The administration of the Physician Assistant program recognizes its responsibility to present candidates who have the knowledge and skills to function in a broad variety of clinical situations and to render a wide spectrum of patient care. The responsibility for these technical standards is primarily placed on the Physician Assistant Admissions Committee to select entering Physician Assistant students who will be the candidates for the degree.

Health Requirements

All students entering or re-entering the M.S. degree in Physician Assistant Studies must complete and submit a Health Examinations/Vaccinations form located in the Forms & Documents section of the University's Admissions website, as well as the Division’s health forms. The Division’s health forms will be sent along with the package of materials that is mailed out once a student is accepted into the program and sends in the deposit to hold the seat. Additional health forms are required for entry into the clinical year of the Division’s curriculum.

Didactic Year Curriculum

Fall Semester

Course Credits
MS 500 Anatomy 3
MS 501 Physiology and Pathophysiology 1
MS 502A Pharmacology I
MS 504A Clinical Medicine I 4    
MS 503A Art & Science of Medicine I 2
MS 505 Psychosocial Aspects of Medicine 1
MS 506 Pathology 2

Spring Semester

Course Credits
MS 502B Pharmacology II 3
MS 503B Art & Science of Medicine II 2
MS 504B Clinical Medicine II
MS 507 Role Socialization 1
MS 508A Research Methods I
MS 509 Preventive Medicine 1
MS 510 Clinical Laboratory Science 1

Summer Semester

Course Credits
MS 504C Clinical Medicine III 3
MS 508B Research Methods II 1
MS 511 Introduction to Medical Literature 1
MS 512 Medical Informatics 1
MS 513 Surgery 2
MS 514 Emergency Medicine 1


Clinical Year Curriculum

Each clinical year student completes ten (10) clerkships of five (5) weeks in length. The faculty creates an individual rotation schedule for each clinical year student. The student must return to the LIU campus at the end of each clerkship for a two-day End-of-Rotation Meeting with the faculty.

Students must rotate in each of the following clerkships during the clinical year:

FALL, SPRING, SUMMER (3 courses per term)
Course Credits
MS 601 Internal Medicine 4
MS 602 Surgery 4
MS 603 Pediatrics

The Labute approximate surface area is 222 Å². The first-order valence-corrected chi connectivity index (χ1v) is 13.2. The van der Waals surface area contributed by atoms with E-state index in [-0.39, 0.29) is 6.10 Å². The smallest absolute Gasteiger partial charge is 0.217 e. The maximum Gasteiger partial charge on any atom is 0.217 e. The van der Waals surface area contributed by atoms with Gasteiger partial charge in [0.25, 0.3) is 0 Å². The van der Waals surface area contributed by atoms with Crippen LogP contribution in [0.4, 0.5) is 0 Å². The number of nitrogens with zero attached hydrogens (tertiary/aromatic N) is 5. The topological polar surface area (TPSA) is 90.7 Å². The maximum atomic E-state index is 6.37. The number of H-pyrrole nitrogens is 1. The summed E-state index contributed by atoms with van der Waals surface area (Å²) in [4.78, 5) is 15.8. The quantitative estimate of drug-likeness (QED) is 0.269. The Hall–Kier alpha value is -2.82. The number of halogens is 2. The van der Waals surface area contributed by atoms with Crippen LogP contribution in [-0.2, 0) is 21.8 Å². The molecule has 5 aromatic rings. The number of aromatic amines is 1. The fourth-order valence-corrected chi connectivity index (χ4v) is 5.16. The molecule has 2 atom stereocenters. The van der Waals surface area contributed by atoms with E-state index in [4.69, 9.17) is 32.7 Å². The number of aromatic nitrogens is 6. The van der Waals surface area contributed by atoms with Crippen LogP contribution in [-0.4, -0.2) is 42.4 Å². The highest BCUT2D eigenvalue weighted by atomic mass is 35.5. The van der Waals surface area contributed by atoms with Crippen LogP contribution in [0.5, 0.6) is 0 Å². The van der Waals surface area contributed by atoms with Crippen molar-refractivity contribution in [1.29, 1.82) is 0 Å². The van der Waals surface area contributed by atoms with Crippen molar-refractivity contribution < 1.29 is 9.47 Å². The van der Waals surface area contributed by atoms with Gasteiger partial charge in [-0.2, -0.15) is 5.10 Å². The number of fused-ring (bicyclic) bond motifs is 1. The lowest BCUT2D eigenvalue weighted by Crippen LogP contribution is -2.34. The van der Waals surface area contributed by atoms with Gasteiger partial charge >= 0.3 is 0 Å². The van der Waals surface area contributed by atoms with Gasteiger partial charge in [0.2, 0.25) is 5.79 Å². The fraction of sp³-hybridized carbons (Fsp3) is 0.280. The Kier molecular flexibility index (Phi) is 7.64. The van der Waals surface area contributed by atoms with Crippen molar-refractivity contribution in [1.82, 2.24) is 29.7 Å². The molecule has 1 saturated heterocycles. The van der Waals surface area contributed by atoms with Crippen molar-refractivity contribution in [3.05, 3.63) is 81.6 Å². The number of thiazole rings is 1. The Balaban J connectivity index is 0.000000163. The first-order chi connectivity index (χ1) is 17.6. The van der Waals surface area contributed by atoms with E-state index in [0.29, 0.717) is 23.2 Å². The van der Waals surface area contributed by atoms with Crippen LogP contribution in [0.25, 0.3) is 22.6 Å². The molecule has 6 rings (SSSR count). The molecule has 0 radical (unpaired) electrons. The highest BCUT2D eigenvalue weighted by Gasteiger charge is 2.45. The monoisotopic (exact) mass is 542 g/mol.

MS 604 Family Medicine
MS 605 Emergency Medicine 4
MS 606 Obstretrics & Gynecology 4
MS 607 Behavioral Medicine
MS 608 Internal Medicine Elective 4
MS 609 Surgical Elective 4
MS 610 Clinical Elective 4
FALL 2 (following the Clinical Year)
Course Credits
Remaining MS 601-610
MS 611 Clinical Seminar I 1
MS 612 Clinical Seminar II 1
MS 613 Clinical Seminar III 1
MS 614 Summative Evaluation 1
MS 615 Capstone Project 2

TOTAL: 46 Credits

Student Employment Policy

Student employment is not recommended for the PA student due to its rigorous curriculum. However, any student engaging in gainful employment during their time at the PA Program must notify the Program Director.

Background Checks and Drug Testing

Many of our clinical/field experience affiliates now require the completion of criminal background checks and/or drug testing for employees, volunteers and students affiliated with the site. Therefore, students may be asked to undergo a criminal background check, and/or a drug screen. A criminal conviction and/or the use of illegal drugs may impede or bar your entry into your chosen field of study. Students desiring entrance into the School of Health Professions should be aware that our clinical/field affiliates can reject or remove a student from the site if a criminal record is discovered or if a drug test is positive. In the event that a student is rejected from a clinical/field site due to information contained in the criminal background check, or drug screen, you may be unable to complete a required clinical/field experience. If you are unable to complete program requirements, you may be advised to withdraw from the program.

In addition, students seeking entrance into health and human service professions should be aware that the presence of a criminal record can result in the refusal of licensing/certification/registration agencies to issue the credential needed to practice in that field of study. Prospective students are urged to contact the pertinent state and/or federal licensing board to inquire whether a criminal record will have an impact on your eligibility to obtain licensure or certification.


Tuition and Fees

LIU PA Students and prospective PA students are encouraged to visit the LIU website for details regarding tuition and fees as well as policies regarding tuition and fees at:

Faculty and Staff

Camille Kiefer, PA-C, RN | Interim Program Director |

Stephen DeRoux, MD | Medical Director |

Brittany O'Gara, MPAS, PA-C | Director of Admissions | Assistant Professor | 

Sherry Shaker, MS, PA-C | Assistant Professor |

Laura Goshko, RPH | Assistant Professor |

Danielle Vitalo, MPAS, PA-C | Assistant Professor |

Katherine Browne, MBA | Administrative Assistant |

One of the Best Jobs in America

  • U.S. News & World Report ranked Physician Assistant as the No. 1 Best Health Care Job.
  • High ROI – At only 28-months of study and a median annual salary of $104,860 per year as per U.S. News & World Report, a master's degree in Physician Assistant Studies is one of the best values in education.
  • Clinical experience in a variety of practice environments during the PA graduate studies program opens doors to multiple specialties and health care careers.

Direct Patient Care Experience

During the Clinical Year students build the skills to become a highly competent and compassionate professional through ten full-time clinical rotations in different specialty areas including Surgery, Emergency Medicine, Family Medicine, Internal Medicine, Pediatrics, OB/GYN, Behavioral Medicine and more.


School of Health Professions